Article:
Bonner et al v. Michigan Logistics Incorporated et al

Filing 45

ORDER granting in part and denying in part 28 the Motion to Compel Individual Arbitration and Stay Proceedings of Defendants Arizona Logistics LLC, Michigan Logistics Incorporated, and Parts Authority Arizona LLC. The Clerk shall continue the st ay of this action until further Order of the Court. The parties are directed to file a status report on or before July 19, 2017 and every ninety (90) days thereafter until the stay has been lifted. See Order for details. Signed by Judge G Murray Snow on 04/20/2017.(KAS)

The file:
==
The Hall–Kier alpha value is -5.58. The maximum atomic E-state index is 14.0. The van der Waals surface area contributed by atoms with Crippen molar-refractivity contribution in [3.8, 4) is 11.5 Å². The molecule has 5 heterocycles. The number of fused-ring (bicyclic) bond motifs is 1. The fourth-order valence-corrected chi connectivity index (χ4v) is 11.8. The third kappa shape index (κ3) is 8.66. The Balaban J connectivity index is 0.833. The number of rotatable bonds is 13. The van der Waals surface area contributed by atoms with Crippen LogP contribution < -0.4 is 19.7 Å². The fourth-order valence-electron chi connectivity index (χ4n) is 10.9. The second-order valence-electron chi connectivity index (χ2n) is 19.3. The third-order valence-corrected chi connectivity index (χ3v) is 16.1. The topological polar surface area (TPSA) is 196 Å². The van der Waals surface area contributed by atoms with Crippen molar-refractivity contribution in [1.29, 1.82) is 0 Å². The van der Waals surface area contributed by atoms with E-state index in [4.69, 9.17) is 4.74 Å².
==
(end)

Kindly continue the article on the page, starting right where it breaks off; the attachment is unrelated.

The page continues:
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1 WO 2 3 4 5 6 IN THE UNITED STATES DISTRICT COURT 7 FOR THE DISTRICT OF ARIZONA 8 9 Xavier Bonner, et al., No. CV-16-03662-PHX-GMS Plaintiffs, 10 ORDER 11 v. 12 Michigan Logistics Incorporated, et al., 13 Defendants. 14 15 16 Pending before the Court is the Motion to Compel Individual Arbitration and Stay 17 Proceedings of Defendants Arizona Logistics LLC, Michigan Logistics Incorporated, and 18 Parts Authority Arizona LLC, (Doc. 28).1 For the following reasons, the Court grants the 19 motion in part and denies the motion in part. BACKGROUND 20 21 Defendants Arizona Logistics LLC (“Arizona Logistics”) and Michigan Logistics 22 Incorporated (“Michigan Logistics”) both do business under the name of Diligent 23 Delivery Systems (“Diligent”). (Doc. 1 at 6–7, Doc. 28-1 at 1.) They are affiliated 24 companies and the same person, Larry Browne, is the CEO of both. (Doc. 28-1 at 1.) 25 Mr. Browne, in a declaration attached to the pending Motion, characterized Arizona 26 27 28 1 Plaintiffs have requested oral argument. That request is denied because the parties have had an adequate opportunity to discuss the law, and oral argument will not aid the Court’s decision. See Lake at Las Vegas Inv’rs Grp., Inc. v. Pac. Malibu Dev. Corp., 933 F.2d 724, 729 (9th Cir. 1991). 1 Logistics’ business model as follows: 2 Arizona Logistics is a delivery logistics company. It does not perform any deliveries, employ any delivery drivers, or own any delivery vehicles. Instead, it locates customers who need an outside delivery service, and then offers to connect those customers with independent delivery providers (“owner-operators”) willing to provide such a service. Arizona Logistics, therefore, acts as a broker by offering a customer’s delivery opportunity to an owner-operator and, if the owner-operator accepts, connecting the customer and the owner-operator. 3 4 5 6 7 (Doc. 28-1 at 1–2.) 8 The Plaintiffs in this action are individuals who contracted with Arizona Logistics 9 to serve as delivery drivers. Each signed an Owner Operator Agreement, (“Agreement”), 10 which formed the basis for the contractual relationship between Arizona Logistics and 11 each driver. 12 customer, Parts Authority Arizona LLC (“Parts Authority”), which runs a chain of 13 automotive parts shops in Arizona. Each Owner Operator Agreement,2 consistent with 14 Mr. Browne’s description of Arizona Logistics’ business model, emphasized that the 15 delivery drivers were independent “Owner Operators” and not employees of Arizona 16 Logistics. (Doc. 28-2 at 1, Doc. 28-7 at 1.) Plaintiffs allege, however, that Arizona 17 Logistics, Michigan Logistics and Parts Authority “formed a joint employment 18 relationship with respect to Plaintiffs,” and that they “constitute a unified operation,” “a 19 common enterprise,” have “common management, “centralized control of labor 20 relations,” “common ownership” and constitute “a single employer” and an “integrated 21 enterprise.” (Doc 1 at 9-10). Each Plaintiff performed deliveries on behalf of Arizona Logistics’ 22 Plaintiffs allege that Defendants “knowingly misclassified” them as independent 23 contractors, rather than employees. (Doc. 1 at 2–3.) By doing this, Plaintiffs allege, 24 Defendants were able to avoid paying statutorily mandated minimum and overtime 25 wages, shift business expenses to Plaintiffs, avoid payroll taxes and benefits, and obtain 26 27 28 2 The Agreements signed by Plaintiffs Bonner, Ross, Williams and Harris were identical in all relevant aspects, while the Agreement signed by Plaintiff Six differed in certain relevant aspects. To avoid redundancy the Court will cite only to Plaintiff Bonner’s Agreement, (Doc. 28-2), and, when necessary, Plaintiff Six’s Agreement, (Doc. 28-7). -2- 1 an unfair competitive advantage in the marketplace. (Id.) Plaintiffs bring individual and 2 class claims under the Fair Labor Standards Act (“FLSA”) and Arizona’s Wage Act, and 3 on a theory of restitution/unjust enrichment.3 (Id. at 12–26.) 4 Defendants bring this Motion to Compel based on Alternative Dispute Resolution 5 (“ADR”) provisions included in the Owner Operator Agreements. The Agreements 6 signed by Plaintiffs Bonner, Ross, Williams and Harris4 included a four-page provision 7 entitled “Dispute Resolution,” which provided in part that: 8 (a) Arbitration of Claims: In the event of a dispute between the parties, the parties agree to resolve the dispute as described in this paragraph (hereafter “the Arbitration Provision”). This Arbitration Provision is governed by the Federal Arbitration Act, 9 U.S.C. § 1, et seq., and applies to any dispute brought by either Operator or DILIGENT arising out of or related to this Agreement or Operator’s relationship with DILIGENT, including termination of the relationship. . . . Except as it otherwise provides, this Arbitration Provision is intended to apply to the resolution of disputes that otherwise would be resolved in a court of law, and therefore this Arbitration Provision requires all such disputes to be resolved only by an arbitrator through final and binding arbitration and not by way of court or jury trial. 9 10 11 12 13 14 (i) Claims Covered by Arbitration Provision: Unless carved out below, claims involving the following disputes shall be subject to arbitration under this Arbitration Provision regardless of whether brought by Operator, DILIGENT or any agent acting on behalf of either: (1) disputes arising out of or related to this Agreement; (2) disputes arising out of or related to Operator’s relationship with DILIGENT, including termination of the relationship; and (3) disputes arising out of or relating to the interpretation or application of this Arbitration Provision, but not as to the enforceability, revocability or validity of the Arbitration Provision or any portion of the Arbitration Provision. This Arbitration Provision also applies, without limitation, to disputes regarding any city, county, state or federal wage-hour law, trade secrets, unfair competition, compensation, meal or rest periods, expense reimbursement, uniform maintenance, training, termination, discrimination or harassment and claims arising under the . . . Fair Labor Standards Act, . . . and state statutes, if any, addressing the same or similar subject matters, and all other similar federal and state statutory and common law claims (excluding workers’ compensation, state 15 16 17 18 19 20 21 22 23 24 25 26 3 The Secretary of Labor subsequently brought suit against Arizona Logistics and Parts Authority for FLSA violations on behalf of over one thousand delivery drivers, including Plaintiffs Bonner, Ross, Williams and Harris but not including Plaintiff Six. (Doc. 28-8 at 10–36.) 4 27 28 Several “consent to sue” letters have been filed on behalf of other putative Plaintiffs, and the parties’ pleadings refer to Marcus Thompson, one of these putative Plaintiffs, as a Plaintiff. Until Thompson is joined he is not a party to this lawsuit; the Court does note that to the extent his Owner Operator Agreement is identical to those of Bonner, Ross, Williams and Harris, the same analysis applies. -3- 1 disability insurance and unemployment insurance claims). 2 [. . .] 3 (d) Class Action Waiver: There shall be no right or authority for any dispute to be brought, heard or arbitrated as a class, collective or representative action (“Class Action Waiver”). Notwithstanding any other clause contained in this Arbitration Provision, the preceding sentence shall not be severable from this Arbitration Provision in any case in which the dispute to be arbitrated is brought as a class, collective or representative action. . . . 4 5 6 7 8 (Doc. 28-2 at 7–9.) The ADR provision in Plaintiff Six’s Agreement, by contrast, says only the following: 9 DILIGENT and Operator both agree to resolve any disputes between DILIGENT and Operator directly or with an agreed form of Alternative Dispute Resolution. Both DILIGENT and Operator agree that neither will engage or participate in a collective or class suit against the other. 10 11 12 (Doc. 28-7 at 6.) 13 14 Defendants ask the Court to compel arbitration and stay further proceedings based on these contractual provisions. 15 16 17 18 19 20 21 22 23 24 25 26 27 28 DISCUSSION I. Legal Standard Under the Federal Arbitration Act (“FAA”), “[a] written provision in . . . a contract evidencing a transaction involving commerce to settle by arbitration a controversy thereafter arising out of such contract or transaction, or the refusal to perform the whole or any part thereof, . . . shall be valid, irrevocable, and enforceable . . . .” 9 U.S.C. § 2; see, e.g., Circuit City Stores, Inc. v. Adams, 532 U.S. 105, 113–19 (2001) (holding that FAA applies to employment contracts except those of transportation workers) (citing 9 U.S.C. §§ 1–2); Chiron Corp. v. Ortho Diagnostic Sys., Inc., 207 F.3d 1126, 1130 (9th Cir. 2000); Tracer Research Corp. v. Nat’l Envtl. Servs. Co., 42 F.3d 1292, 1294 (9th Cir. 1994), cert. dismissed, 515 U.S. 1187 (1995). “Although [a] contract provides that [state] law will govern the contract’s construction, the scope of the arbitration clause is governed by federal law.” Tracer Research Corp, 42 F.3d at 1294 (citing Mediterranean Enters., Inc. v. Ssangyong Corp., 708 F.2d 1458, 1463 (9th Cir. -4- 1 1983)); see Circuit City Stores, Inc. v. Adams, 279 F.3d 889, 892 (9th Cir. 2002) (holding 2 that FAA “not only placed arbitration agreements on equal footing with other contracts, 3 but established . . . a federal common law of arbitrability which preempts state law”); 4 Simula, Inc. v. Autoliv, Inc., 175 F.3d 716, 719 (9th Cir. 1999) (“Federal substantive law 5 governs the question of arbitrability.”); Chiron Corp., 207 F.3d at 1130–31 (holding that 6 “district court correctly found that the federal law of arbitrability under the FAA governs 7 the allocation of authority between courts and arbitrators” despite arbitration agreement’s 8 choice-of-law provision).5 9 “Notwithstanding the federal policy favoring it, ‘arbitration is a matter of contract 10 and a party cannot be required to submit to arbitration any dispute which he has not 11 agreed so to submit.’” 12 Steelworkers of Am. v. Warrior & Gulf Navigation Co., 363 U.S. 574, 582 (1960)); see 13 French v. Merrill Lynch, Pierce, Fenner & Smith, Inc., 784 F.2d 902, 908 (9th Cir. 14 1986). Where the arbitrability of a dispute is in question, a court must look to the terms 15 of the contract. See Chiron Corp., 207 F.3d at 1130. “‘Any doubts concerning the scope 16 of arbitrable issues should be resolved in favor of arbitration.’” Simula, 175 F.3d at 719 17 (quoting Moses H. Cone Mem’l Hosp. v. Mercury Constr. Corp., 460 U.S. 1, 20 (1983)); 18 see French, 784 F.2d at 908. Tracer Research Corp., 42 F.3d at 1294 (quoting United 19 However, a court “cannot expand the parties’ agreement to arbitrate in order to 20 achieve greater efficiency [and] the [FAA] ‘requires piecemeal resolution when necessary 21 to give effect to an arbitration agreement.’” Tracer Research Corp., 42 F.3d at 1294 22 (quoting Moses H. Cone Mem’l Hosp., 460 U.S. at 24–25) (emphasis in original). “[T]he 23 judicial inquiry . . . must be strictly confined to the question whether the reluctant party 24 did agree to arbitrate[.]” United Steelworkers, 363 U.S. at 582. “The court’s role under 25 the [FAA] is therefore limited to determining (1) whether a valid agreement to arbitrate 26 5 27 28 However, though “‘courts may not invalidate arbitration agreements under state laws applicable only to arbitration provisions,’ general contract defenses such as fraud, duress, or unconscionability, grounded in state contract law, may operate to invalidate arbitration agreements.” Circuit City Stores, 279 F.3d at 892 (quoting Doctor’s Assocs., Inc. v. Casarotto, 517 U.S. 681, 687 (1996)) (emphasis in original). -5- 1 exists and, if it does, (2) whether the agreement encompasses the dispute at issue.” 2 Chiron Corp., 207 F.3d at 1130 (citing Simula, 175 F.3d at 719–20; Republic of 3 Nicaragua v. Standard Fruit Co., 937 F.2d 469, 477–78 (9th Cir. 1991)); see Simula, 175 4 F.3d at 720 (stating that “the district court can determine only whether a written 5 arbitration agreement exists, and if it does, enforce it in accordance with its terms”) 6 (citing Howard Elec. & Mech. v. Briscoe Co., 754 F.2d 847, 849 (9th Cir. 1985)). 7 II. 8 9 10 11 12 13 14 15 16 17 18 19 20 21 22 23 24 25 26 27 28 Analysis A. Plaintiffs Bonner, Ross, Williams and Harris agreed to arbitration, while Plaintiff Six only agreed to an unspecified form of ADR. A court deciding a motion to compel arbitration must first decide whether and to what extent the parties agreed to arbitrate. See Mitsubishi Motors Corp. v. Soler Chrysler-Plymouth, Inc., 473 U.S. 614, 628 (1985). With respect to Plaintiffs Bonner, Ross, Williams and Harris, the Agreements clearly contemplate arbitration, including arbitration of all claims at issue in this case. Plaintiffs do not dispute the content of the agreed-to contract, instead raising numerous reasons why the agreed-to arbitration provision is inapplicable or unenforceable. Those arguments will be considered in subsequent sections. See Mitsubishi Motors Corp., 473 U.S. at 628 (noting that only upon finding that an agreement to arbitrate is applicable should a court consider “whether legal constraints external to the parties’ agreement foreclose[] the arbitration of . . . claims”). Plaintiff Six’s case is more complicated. There is a question of whether the ADR provision of Six’s Agreement survives the termination of the Agreement, and a related factual question of whether the Agreement has been terminated. But this factual dispute is actually immaterial, because the ADR provision of Six’s Agreement survives any termination of the contract. The Supreme Court has noted that contractual “provisions relating to remedies and dispute resolution—for example, an arbitration provision—may in some cases survive in order to enforce duties arising under the contract.” Litton Fin. Printing Div., a Div. of Litton Bus. Sys., Inc. v. NLRB, 501 U.S. 190, 208 (1991) (citing Nolde Bros., Inc. v. Local -6- 1 No. 358, Bakery & Confectionery Workers Union, 430 U.S. 243 (1977)). Litton instructs 2 that: 3 A postexpiration grievance can be said to arise under the contract [and therefore be subject to the contract’s dispute resolution provisions] only where it involves facts and occurrences that arose before expiration, where an action taken after expiration infringes a right that accrued or vested under the agreement, or where, under normal principles of contract interpretation, the disputed contractual right survives expiration of the remainder of the agreement. 4 5 6 7 8 9 10 11 12 13 14 15 16 17 18 19 20 21 22 23 24 25 26 27 28 Id. at 205–06; see also Operating Eng’rs Local Union No. 3 v. Newmont Mining Corp., 476 F.3d 690, 692–93 (9th Cir. 2007). And, courts should “presume as a matter of contract interpretation that the parties did not intend a pivotal dispute resolution provision to terminate for all purposes upon the expiration of the agreement.” Litton, 501 U.S. at 208. This presumption is overcome only when “negated expressly or by clear implication.” Id. at 204 (quoting Nolde Bros., 430 U.S. at 255). While the contract in Litton dealt with an arbitration provision specifically, the discussion in Litton applies to other forms of alternative dispute resolution as well. See id. at 208 (addressing “structural provisions relating to remedies and dispute resolution” and “pivotal dispute resolution provision[s]”). Applying the Litton presumption, as well as the presumption in favor of arbitration embodied by the FAA, the Sixth Circuit recently held that an arbitration provision survived the termination of a contract, even when that arbitration provision was not specifically mentioned in an otherwise specific survival provision. See Huffman v. Hilltop Cos., LLC, 747 F.3d 391, 397–98 (6th Cir. 2014). While the Ninth Circuit has not yet addressed this question, at least one district court in this circuit has adopted Huffman’s rationale. See OwnZones Media Network, Inc. v. Sys. In Motion, LLC, No. C14-0994JLR, 2014 WL 4626302, at *7 (W.D. Wash. Sept. 15, 2014). The FAA’s presumption in favor of arbitration does not apply where, as here, the parties did not actually agree to arbitrate. See Tracer Research Corp., 42 F.3d at 1294. But the presumption of contract interpretation identified in Litton—that parties are presumed not to intend the termination of pivotal contractual dispute resolution provisions—does. -7- 1 The Court therefore applies the reasoning of Litton and Huffman to Six’s 2 Agreement. That the ADR provision was not enumerated in the Agreement’s survival 3 provision does not constitute the express or clearly implied negation of the presumption 4 in favor of survivability. Moreover, the dispute here involves “facts and occurrences that 5 arose before expiration.” Litton, 501 U.S. at 206. Whether or not Six’s Agreement has 6 terminated, then, he remains bound by the ADR provision. 7 However, while Six did agree to an ADR provision that survived any termination 8 of the Agreement, that ADR provision did not specify the form of ADR to which the 9 parties agreed. Arbitration is just “one of several mechanisms of ‘alternative dispute 10 resolution,’ which is ‘[a] procedure for settling a dispute by means other than litigation, 11 such as arbitration or mediation.’” Greenwood v. CompuCredit Corp., 615 F.3d 1204, 12 1208 (9th Cir. 2010) (quoting Black’s Law Dictionary 86 (8th ed. 2004)), rev’d on other 13 grounds, 565 U.S. 95 (2012). There is thus no basis for the Court to compel arbitration 14 specifically. However, the ADR provision in Six’s Agreement evinces an agreement 15 between the parties to resolve disagreements through ADR rather than litigation. That 16 the exact ADR procedure was not specified is not a bar to enforcement under Arizona 17 law. See Lancer Realty & Invs., Inc. v. Anderson, 146 Ariz. 76, 78, 703 P.2d 1225, 1227 18 (Ct. App. 1985) (“A party to a contract cannot be permitted to escape the obligations of 19 an agreement . . . just because a condition of that contract has been left to be ironed out 20 later.”). 21 Barring external reasons to be considered in subsequent paragraphs, the Court will 22 honor the parties’ bargained-for agreement to resolve disputes through alternative dispute 23 resolution rather than litigation. 24 25 26 27 28 B. The Federal Arbitration Act applies to the Agreements signed by Plaintiffs Bonner, Ross, Williams and Harris. The FAA provides in relevant part that: A written provision in any . . . contract evidencing a transaction involving commerce to settle by arbitration a controversy thereafter arising out of such contract or transaction, or the refusal to perform the whole or any part thereof, shall be valid, irrevocable, and enforceable, save upon such -8- 1 2 3 4 5 6 7 8 9 10 11 12 13 14 15 16 17 18 19 20 21 22 23 24 25 26 27 grounds as exist at law or in equity for the revocation of any contract. 9 U.S.C. § 2. The FAA does not apply to “contracts of employment of seamen, railroad employees, or any other class of workers engaged in foreign or interstate commerce.” 9 U.S.C. § 1. The Supreme Court has held that the applicability language of § 2 is to be construed broadly, so as to “provide for the enforcement of arbitration agreements within the full reach of the Commerce Clause.” Perry v. Thomas, 482 U.S. 483, 490 (1987). There is no dispute that delivery drivers such as the plaintiffs here are “involved” in commerce within the broad meaning of Congress’s power to regulate interstate commerce. See, e.g., Gonzales v. Raich, 545 U.S. 1, 17 (2005) (“Our case law firmly establishes Congress’s power to regulate purely local activities that are part of an economic ‘class of activities’ that have a substantial effect on interstate commerce.”). Thus the FAA presumptively applies to their contracts. By contrast, the exception language of § 1 is construed more narrowly. See Circuit City Stores, Inc. v. Adams, 532 U.S. 105, 117–19 (2001). Here, “engaged in foreign or interstate commerce” does not invoke the extent to which Congress may regulate commerce, but rather more closely tracks the plain meaning of the phrase. In essence, it is meant to exclude the contracts of workers who are literally engaged in the process of moving goods across state and national boundaries—workers like seamen and railroad employees. See Levin v. Caviar, Inc., 146 F. Supp. 1146, 1152–54 (N.D. Cal. 2015). Thus, the plaintiffs here were not engaged in foreign or interstate commerce, and the Court need not address the dependent argument that the Agreements were contracts of employment within the meaning of § 1. See id. at 1154–55. As a result, to the extent that the relevant parties are bound, and no other exceptions are called for, the Court must compel arbitration. See 9 U.S.C. § 4 (“[T]he court shall make an order directing the parties to proceed to arbitration in accordance with the terms of the agreement.”). 28 -9- 1 C. 2 5 6 7 8 9 10 13 14 15 16 invoke the the Agreements, seek to enforce the ADR provisions of the Agreements. Under the circumstances of this case, they may do so. Plaintiffs allege that Arizona Logistics, Michigan Logistics and Parts Authority “formed a joint employment relationship with respect to Plaintiffs,” and that they “constitute a unified operation,” “a common enterprise,” have “common management, “centralized control of labor relations,” “common ownership” and constitute “a single employer” and an “integrated enterprise.” (Doc 1 at 9–10.) The Arizona Court of Appeals6 has adopted the “alternative estoppel” theory of 11 12 may Michigan Logistics and Parts Authority, Defendants here but non-signatories to 3 4 Michigan Logistics and Parts Authority arbitration/ADR provisions of the Agreements. non-signatory enforcement of arbitration clauses against signatories. See Sun Valley Ranch 308 Ltd. P’ship ex rel. Englewood Props., Inc. v. Robson, 231 Ariz. 287, 296–97, 294 P.3d 125, 134–35 (Ct. App. 2012). Alternative estoppel “takes into consideration the relationships of persons, wrongs, and issues.” Id. at 296 (quoting Merrill Lynch Inv. Managers v. Optibase, Ltd., 337 F.3d 125, 131 (2d Cir. 2003)). Specifically, [a] nonsignatory can enforce an arbitration clause against a signatory to the agreement in several circumstances. One is when the relationship between the signatory and nonsignatory defendants is sufficiently close that only by permitting the nonsignatory to invoke arbitration may evisceration of the underlying arbitration agreement between the signatories be avoided. Another is when the signatory to a written agreement containing an arbitration clause must rely on the terms of the written agreement in asserting [its] claims against the nonsignatory. When each of a signatory’s claims against a nonsignatory makes reference to or presumes the existence of the written agreement, the signatory’s claims arise out of and relate directly to the written agreement, and arbitration is appropriate. 17 18 19 20 21 22 23 24 25 26 27 28 6 “‘[T]raditional principles of state law’ determine whether a ‘contract [may] be enforced by or against nonparties to the contract through . . . third-party beneficiary theories . . . and estoppel.’” Rajagopalan v. NoteWorld, LLC, 718 F.3d 844, 847 (9th Cir. 2013) (quoting Arthur Andersen LLP v. Carlisle, 556 U.S. 624, 631 (2009)). A federal court sitting in diversity applies the forum state’s choice-of-law rules to determine what state’s law to apply. Klaxon Co. v. Stentor Elec. Mfg. Co., 313 U.S. 487, 496 (1941). Arizona courts apply the “law of the state having the most significant relationship to the transaction and to the parties.” Landi v. Arkules, 172 Ariz. 126, 131, 835 P.2d 458, 463 (Ct. App. 1992). Here, there is no dispute that that state is Arizona and the Court thus applies Arizona law. - 10 - 1 Id. at 296–97 (quoting CD Partners, LLC v. Grizzle, 424 F.3d 795, 798 (8th Cir. 2005)). 2 The relationship between the signatory and nonsignatory defendants here, as 3 alleged in the complaint, is not one of distinct, separate entities. Plaintiffs allege that all 4 the Defendants are together joint employers. According to the Complaint: 5 6 7 8 Defendant Parts Authority Arizona LLC’s Drivers were all hired by Defendants Michigan Logistics Inc. and Arizona Logistics LLC; however, the Drivers[’] day to day employment was and is controlled by Defendant Parts Authority Arizona LLC, who required and continues to require the Drivers to report to various Parts Authority Arizona LLC stores each workday in order to deliver[] necessary supplies. 9 (Doc. 1 at 3–4.) Plaintiffs allege that this arrangement constituted a “joint employment 10 relationship,” wherein “Defendants Michigan Logistics Inc. and Arizona Logistics LLC 11 hire employees who are supervised by Defendant Parts Authority.” (Id. at 9.) They 12 further allege that the Defendants “constitute a unified operation,” a “common 13 enterprise,” and a “single employer”; have “interrelated operations,” “common 14 management,” “a centralized control of labor relations,” and “common ownership”; and 15 that they “commingled funds” and “share the same physical addresses.” (Id. at 9–10.) 16 Various courts across the country have confronted similar factual allegations and 17 applied alternative estoppel to allow nonsignatory defendants to invoke arbitration 18 provisions. Ragone v. Atlantic Video at Manhattan Center, 595 F.3d 115 (2d Cir. 2010), 19 involved a makeup artist suing multiple entities for retaliation and sexual harassment. 20 The plaintiff, Ragone, was employed by Atlantic Video, with whom she had signed an 21 arbitration agreement. 595 F.3d at 118–19. ESPN was a client of Atlantic Video’s, and 22 Ragone performed services for ESPN, who was not a signatory to the arbitration 23 agreement. Id. at 119. Ragone sued both Atlantic Video and ESPN (as well as certain 24 individuals); the defendants sought to invoke the arbitration agreement. Id. at 117. In 25 allowing ESPN to invoke the arbitration provision under an estoppel theory, the Second 26 Circuit noted: 27 28 It is true, as we have already said, that ESPN is not mentioned in the arbitration agreement, or in any other document relating to Ragone’s initial employment that is contained in the record. . . . Nevertheless, as set forth in her complaint, it is plain that when Ragone was hired by AVI, she - 11 - 1 2 3 4 5 6 understood ESPN to be, to a considerable extent, her co-employer. . . . Further, while “she reported to [AVI management],” she “was also required to follow the instructions and directives of ESPN talent and ESPN supervisors on the set. . . .” [. . .] In this case, there is . . . no question that the subject matter of the dispute between Ragone and AVI is factually intertwined with the dispute between Ragone and ESPN. It is, in fact, the same dispute: whether or not Ragone was subjected to acts of sexual harassment which were condoned by supervisory personnel at AVI and ESPN. . . . 7 8 Id. at 127–28. The Southern District of New York likewise applied estoppel in allowing 9 a nonsignatory to invoke an arbitration provision, in a lawsuit with nearly identical facts 10 to this one. See Ouedraogo v. A-1 Int’l Courier Serv., Inc., No. 12 Civ. 5651(AJN), 2014 11 WL 1172581, at *4–5 (S.D.N.Y. Mar. 21, 2014) (allowing nonsignatory defendant to 12 enforce arbitration clause against delivery driver who asserted claims under FLSA). And 13 multiple district courts have emphasized in similar contexts that plaintiffs “cannot be 14 permitted to argue Defendants are joint employers while, at the same time, argue their 15 relationship is not so close that all Defendants cannot compel arbitration.” Arnold v. 16 DirecTV, No. 4:10-CV-00352-JAR, 2013 WL 6159456, at *4 (E.D. Mo. Nov. 25, 2013) 17 (quoting Carter v. Affiliated Comput. Servs., Inc., No. 6:10-cv-06074, 2010 WL 5572078, 18 at *4 (W.D. Ark. Dec. 15, 2010)). 19 Given the allegations Plaintiffs make in this case, this reasoning is persuasive and 20 applicable here. 21 Defendants here may invoke the arbitration provisions of the Agreements. Because the 22 Court finds that the non-signatory Defendants may seek to enforce the arbitration 23 provisions of the Agreements as a matter of estoppel, the Court need not reach the 24 alternative argument that they may do so as third-party beneficiaries to the Agreements. 25 26 27 28 D. Thus alternative estoppel is appropriate and the nonsignatory The concerted action waiver does not bar enforcement of the arbitration/ADR provisions. Courts may not enforce arbitration agreements that are unenforceable “upon such grounds as exist at law or in equity for the revocation of any contract.” 9 U.S.C. § 2. The Ninth Circuit recently held that the National Labor Relations Act (“NLRA”) - 12 - 1 precludes enforcement of an arbitration provision that included a concerted action waiver. 2 See Morris v. Ernst & Young, LLP, 834 F.3d 975, 983–84 (9th Cir. 2016). However, this 3 holding does not apply when the employee had a right to opt out of the concerted action 4 waiver. Id. at 982 n.4; see also Johnmohammadi v. Bloomingdale’s, Inc., 755 F.3d 1072, 5 1076 (9th Cir. 2014).7 6 7 Here, the Agreements signed by Plaintiffs Bonner, Ross, Williams and Harris had such an opt-out provision: 8 (h) Opt-Out Provision: If Operator does not want to be subject to this Arbitration Provision, Operator may opt out of this Arbitration Provision by notifying DILIGENT in writing of Operator’s desire to opt out of this Arbitration Provision, which writing must be dated, signed and submitted by U.S. Mail or hand delivery to DILIGENT at Arizona Logistics, Inc. d/b/a Diligent Delivery Systems, 333 N. Sam Houston Pkwy E, St 500, Houston, TX 77060. In order to be effective, the writing must clearly indicate Operator’s intent to opt out of this Arbitration Provision and the envelope containing the signed writing must be postmarked within 30 days of the date this Agreement is executed by Operator. Operator’s writing opting out of this Arbitration Provision will be filed with a copy of this Agreement and maintained by DILIGENT. Should Operator not opt out of this Arbitration Provision within the 30-day period, Operator and DILIGENT shall be bound by the terms of this Arbitration Provision. 9 10 11 12 13 14 15 16 (Doc. 28-2 at 10.) Other courts have found that Morris does not bar concerted action 17 waivers when such a 30-day opt out period is provided. See, e.g., Galvan v. Michael 18 Kors USA Holdings, Inc., No. CV 16-07379-BRO (AFMx), 2017 WL 253985, at *9 19 (C.D. Cal. Jan. 19, 2017). Therefore, even assuming that Plaintiffs are employees within 20 the meaning of the NLRA, the Court is not barred from enforcing the Arbitration 21 Provision against Plaintiffs Bonner, Ross, Williams and Harris.8 22 Plaintiff Six’s Agreement, however, did not include an opt-out. Under the Morris 23 24 7 26 The protections afforded by the NLRA to “employees” do not extend to independent contractors. 29 U.S.C. § 152(3). The question of whether Plaintiffs are employees or independent contractors is at the heart of the dispute between the parties, and the Court need not resolve it here. For purposes of the concerted action waiver analysis, the Court assumes without deciding that Plaintiffs are employees and covered by the NLRA. 27 8 25 28 The Ninth Circuit did not reach the question of whether concerted action waivers violate the Norris LaGuardia Act. Morris, 834 F.3d at 990. Even assuming they do, the opt-out provision would still allow the concerted action waiver to stand. See Johnmohammadi, 755 F.3d at 1077. - 13 - 1 analysis, the concerted action waiver in Six’s Agreement would thus be unenforceable 2 under the NLRA. The Court must therefore determine whether the concerted action 3 waiver is severable, such that the remainder of the ADR provision may still be enforced. 4 See Morris, 834 F.3d at 990. 5 In Arizona, “[g]enerally, courts do not rewrite contracts for parties.” 6 Olliver/Pilcher Ins., Inc. v. Daniels, 148 Ariz. 530, 533, 715 P.2d 1218, 1221 (1986). 7 However, “[i]f it is clear from its terms that a contract was intended to be severable, the 8 court can enforce the lawful part and ignore the unlawful part.” Id. This intent need not 9 be made explicit in certain cases. “The Arizona Supreme Court has recognized that in the 10 context of contract creating restrictive covenants but not containing a severability clause, 11 Arizona courts will eliminate ‘grammatically severable, unreasonable provisions.’” 12 Cooper v. QC Fin. Servs., Inc., 503 F. Supp. 2d 1266, 1291 (D. Ariz. 2007) (quoting 13 Fearnow v. Ridenour, Swenson, Cleere & Evans, P.C., 213 Ariz. 24, 32, 138 P.3d 723, 14 731 (2006)). 15 Citing these principles of Arizona law, the court in Cooper severed, as 16 unconscionable, a concerted action waiver from an otherwise enforceable arbitration 17 provision. 503 F. Supp. 2d at 1291. In so doing, the court noted that “[p]reserving the 18 arbitration provision sans [the unconscionable concerted action waiver] is . . . consistent 19 with the Federal Arbitration Act and Arizona public policy favoring both arbitration and 20 class actions.” Id. at 1292. 21 Under the same principles of federal and Arizona law, the concerted action waiver 22 in Six’s Agreement is severable. Therefore, even assuming that the NLRA applies to Six 23 as an employee, and a concerted action waiver without an opt-out would be 24 unenforceable, that concerted action waiver may be severed and the Court may still 25 enforce the ADR provision against Six. 26 CONCLUSION 27 The ADR provisions of the Agreements are therefore enforceable against each 28 Plaintiff. Plaintiffs Bonner, Ross, Williams and Harris agreed to a specific form of - 14 - 1 arbitration and the Court therefore compels arbitration as to these Plaintiffs as described 2 in each Agreement. Further proceedings in this Court are stayed. With respect to 3 Plaintiff Six, the Court orders that Six initiate an ADR proceeding as contemplated in the 4 Agreement if he wishes to pursue a remedy. Further proceedings in this Court as to 5 Plaintiff Six are also stayed. 6 IT IS THEREFORE ORDERED that the Motion to Compel Individual 7 Arbitration and Stay Proceedings of Defendants Arizona Logistics LLC, Michigan 8 Logistics Incorporated, and Parts Authority Arizona LLC, (Doc. 28), is GRANTED IN 9 PART AND DENIED IN PART. 10 IT IS FURTHER ORDERED that Plaintiffs Bonner, Ross, Williams and Harris 11 must individually arbitrate their claims against Defendants as contemplated in each 12 Plaintiff’s Owner Operator Agreement; and that further proceedings in this Court as to 13 these claims are stayed. 14 IT IS FURTHER ORDERED that proceedings as to Plaintiff Six are stayed to 15 allow him to pursue his claims against Defendants through a form of ADR, as 16 contemplated in his Owner Operator Agreement. Should any dispute arise out of the 17 parties’ contractual obligation to agree upon a specific ADR procedure and/or the form of 18 ADR initiated by Six, the Court will hear such dispute and/or lift the stay in this matter. 19 IT IS FURTHER ORDERED directing the Clerk of Court to continue the stay of 20 this action until further Order of the Court. The parties are directed to file a status report 21 on or before July 19, 2017 and every ninety (90) days thereafter until the stay has been 22 lifted. 23 Dated this 20th day of April, 2017. 24 25 26 Honorable G. Murray Snow United States District Judge 27 28 - 15 -